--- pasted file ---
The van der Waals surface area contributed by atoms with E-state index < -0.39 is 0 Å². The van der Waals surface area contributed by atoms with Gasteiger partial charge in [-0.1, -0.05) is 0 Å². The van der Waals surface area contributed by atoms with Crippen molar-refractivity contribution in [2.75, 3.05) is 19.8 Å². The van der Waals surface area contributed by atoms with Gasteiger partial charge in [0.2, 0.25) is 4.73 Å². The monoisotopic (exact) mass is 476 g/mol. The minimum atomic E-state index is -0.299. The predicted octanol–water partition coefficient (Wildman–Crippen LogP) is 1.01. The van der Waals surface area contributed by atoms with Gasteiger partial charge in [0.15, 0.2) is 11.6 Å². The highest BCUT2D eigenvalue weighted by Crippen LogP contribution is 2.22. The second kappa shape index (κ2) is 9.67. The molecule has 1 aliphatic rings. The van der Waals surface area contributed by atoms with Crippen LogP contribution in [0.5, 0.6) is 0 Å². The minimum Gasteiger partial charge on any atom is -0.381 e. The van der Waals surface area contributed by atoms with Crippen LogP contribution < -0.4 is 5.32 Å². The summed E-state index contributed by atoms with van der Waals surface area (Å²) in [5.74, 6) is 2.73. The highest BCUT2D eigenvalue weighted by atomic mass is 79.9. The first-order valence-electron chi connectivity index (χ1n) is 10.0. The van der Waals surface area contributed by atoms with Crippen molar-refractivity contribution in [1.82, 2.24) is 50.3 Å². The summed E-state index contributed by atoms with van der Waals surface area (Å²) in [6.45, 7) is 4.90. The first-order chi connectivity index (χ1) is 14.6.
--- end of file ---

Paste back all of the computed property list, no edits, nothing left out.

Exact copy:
The van der Waals surface area contributed by atoms with E-state index < -0.39 is 0 Å². The van der Waals surface area contributed by atoms with Gasteiger partial charge in [-0.1, -0.05) is 0 Å². The van der Waals surface area contributed by atoms with Crippen molar-refractivity contribution in [2.75, 3.05) is 19.8 Å². The van der Waals surface area contributed by atoms with Gasteiger partial charge in [0.2, 0.25) is 4.73 Å². The monoisotopic (exact) mass is 476 g/mol. The minimum atomic E-state index is -0.299. The predicted octanol–water partition coefficient (Wildman–Crippen LogP) is 1.01. The van der Waals surface area contributed by atoms with Gasteiger partial charge in [0.15, 0.2) is 11.6 Å². The highest BCUT2D eigenvalue weighted by Crippen LogP contribution is 2.22. The second kappa shape index (κ2) is 9.67. The molecule has 1 aliphatic rings. The van der Waals surface area contributed by atoms with Crippen LogP contribution in [0.5, 0.6) is 0 Å². The minimum Gasteiger partial charge on any atom is -0.381 e. The van der Waals surface area contributed by atoms with Crippen LogP contribution < -0.4 is 5.32 Å². The summed E-state index contributed by atoms with van der Waals surface area (Å²) in [5.74, 6) is 2.73. The highest BCUT2D eigenvalue weighted by atomic mass is 79.9. The first-order valence-electron chi connectivity index (χ1n) is 10.0. The van der Waals surface area contributed by atoms with Crippen molar-refractivity contribution in [1.82, 2.24) is 50.3 Å². The summed E-state index contributed by atoms with van der Waals surface area (Å²) in [6.45, 7) is 4.90. The first-order chi connectivity index (χ1) is 14.6.